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20130218
20130218
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Search Results 0 to 19 of about 20 (some duplicates have been removed)
(instrumental music) >> for 63 years the u.s. has been part of the nato alliance, but is nato still an important safeguard for americans or is it simply a money pit? >> the nato relationship is enormously important to us. i think it was winston churchill said something to the affect that the only worst thing than, than going to war with allies is to go to war without allies. >> we're dealing with network global threats and if we don't provide a network global response we're always gonna to be on the back foot. >> what we need is not just nato on the conventional defense side, we need a nato alliance for economic statecraft. >> the problem is that it is an alliance that is largely sustained by american defense spending. (instrumental music) >> in a democracy, agreement is not essential, but participation is. >> never before in our history have we been so interconnected with the rest of the world. >> foreign policy is actually not foreign. >> america has faced great hardship before and each time we have risen to the challenge. >> the ultimate test is to move our society f
attempts to prohibit the use of coffee and coca in the u.s. and around the world. mr. cortes describes secret deals made by top u.s. anti-drug official harry answer linger pushing to banco ca's use worldwide. this is a little over an hour. >> okay. um, and so tonight we are pleased to welcome ricardo cortes to discuss his latest book, "a secret history of coffee, coe that and cola: a tale of coffee, coca-cola, caffeine, secret formulas, special flavors, special favors and a future of prohibition." cortes is the creator and illustrator of a series of subversive books for all ages, for postally all ages about such things as marijuana, bombing and the jamaican bobsled team. his latest book examines a series of highly addictive substances that have caused many deaths and fueled much, much profit in this how they make their way into the u.s. and what the u.s. government's role has been in insuring that they come into this country, all right? and this evening we are pleased to be joined by two drug policy experts as well. its fellow sanho tree and colette that youngers. and without further a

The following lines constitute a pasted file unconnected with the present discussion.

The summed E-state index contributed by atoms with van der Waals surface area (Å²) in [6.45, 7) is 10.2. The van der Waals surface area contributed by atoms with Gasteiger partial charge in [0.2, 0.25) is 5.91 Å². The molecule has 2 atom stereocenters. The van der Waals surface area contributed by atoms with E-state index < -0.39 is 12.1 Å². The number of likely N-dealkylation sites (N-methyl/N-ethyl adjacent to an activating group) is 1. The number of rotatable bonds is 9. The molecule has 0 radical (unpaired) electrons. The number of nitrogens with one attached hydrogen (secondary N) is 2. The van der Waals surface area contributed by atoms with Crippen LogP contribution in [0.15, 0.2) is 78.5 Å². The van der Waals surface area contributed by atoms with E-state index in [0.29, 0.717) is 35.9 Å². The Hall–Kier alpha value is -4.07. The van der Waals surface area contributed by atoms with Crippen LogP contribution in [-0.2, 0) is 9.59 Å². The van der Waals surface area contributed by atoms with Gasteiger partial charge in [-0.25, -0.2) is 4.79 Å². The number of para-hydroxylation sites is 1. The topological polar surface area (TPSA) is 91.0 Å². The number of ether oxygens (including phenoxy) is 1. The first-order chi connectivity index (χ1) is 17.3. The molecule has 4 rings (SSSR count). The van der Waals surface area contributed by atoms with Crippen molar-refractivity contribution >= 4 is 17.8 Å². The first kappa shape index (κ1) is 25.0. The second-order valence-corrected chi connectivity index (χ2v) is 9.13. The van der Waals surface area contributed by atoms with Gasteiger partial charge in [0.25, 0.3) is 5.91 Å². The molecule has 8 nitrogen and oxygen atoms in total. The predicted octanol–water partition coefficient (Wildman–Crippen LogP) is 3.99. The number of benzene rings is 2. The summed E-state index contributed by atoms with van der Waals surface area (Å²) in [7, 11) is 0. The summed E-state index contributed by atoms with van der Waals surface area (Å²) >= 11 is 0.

. they represent 15 countries, including japan, the u.s., south korea, china, and australia. the director of the college's research department says he hopes they can discuss each nation's participants and a way to building a regional security framework. he also commented on china's presence at the event. >> translator: china's participation has great significance, considering the timing of the meeting. >> relations have soured over a territorial dispute. china denies the clang. >>> experts with japan's nuclear regulator have thrown another wrench into plans to put power plants back online. officials have been looking at six complexes to see if they're stable. they found the one near the village of higashidori may be sitting on active faults. we have the report. >> reporter: the regulators dug into the ground. they found volcanic ash. they concluded that something under foot was not stable. they say two faults could be active. the plant's operators have a different view. they say cracks around the foot were caused by ground water. the experts say there's little evidence to support that vie
be a felony to use stem cells in an unapproved therapy or to sell them for export to the u.s. that's why we were surprised to see this on many websites: a shoppingart. we clicked on eckluns stem tech labs cart, and, with no medical or scientific credentials, we bought 20 million umbilical cord stem lls for $5,000, shipped to america. we had the cells sent by the highest medical standard. duke university suggested we use something called a dry shipper, cooled with liquid nitrogen. we sent the dry shipper to stem tech. stem tech sent the frozen cells to us. and we forwarded them to joanne kurtzberg. a computer chip inside our package verified that the cells were properly frozen all the way. dr. kurtzberg analyzed the cells. for comparison, look under the microscope. healthy umbilical cord stem cells look like this. the cells we got from stem tech had disintegrated. >> so these are the cells you purchased. and they are dying or dead. >> we see all of these dead and disintegrating cells and, essentially, cellular debris. >> mm-hmm. >> are there dangers of injecting that into someone? >> there a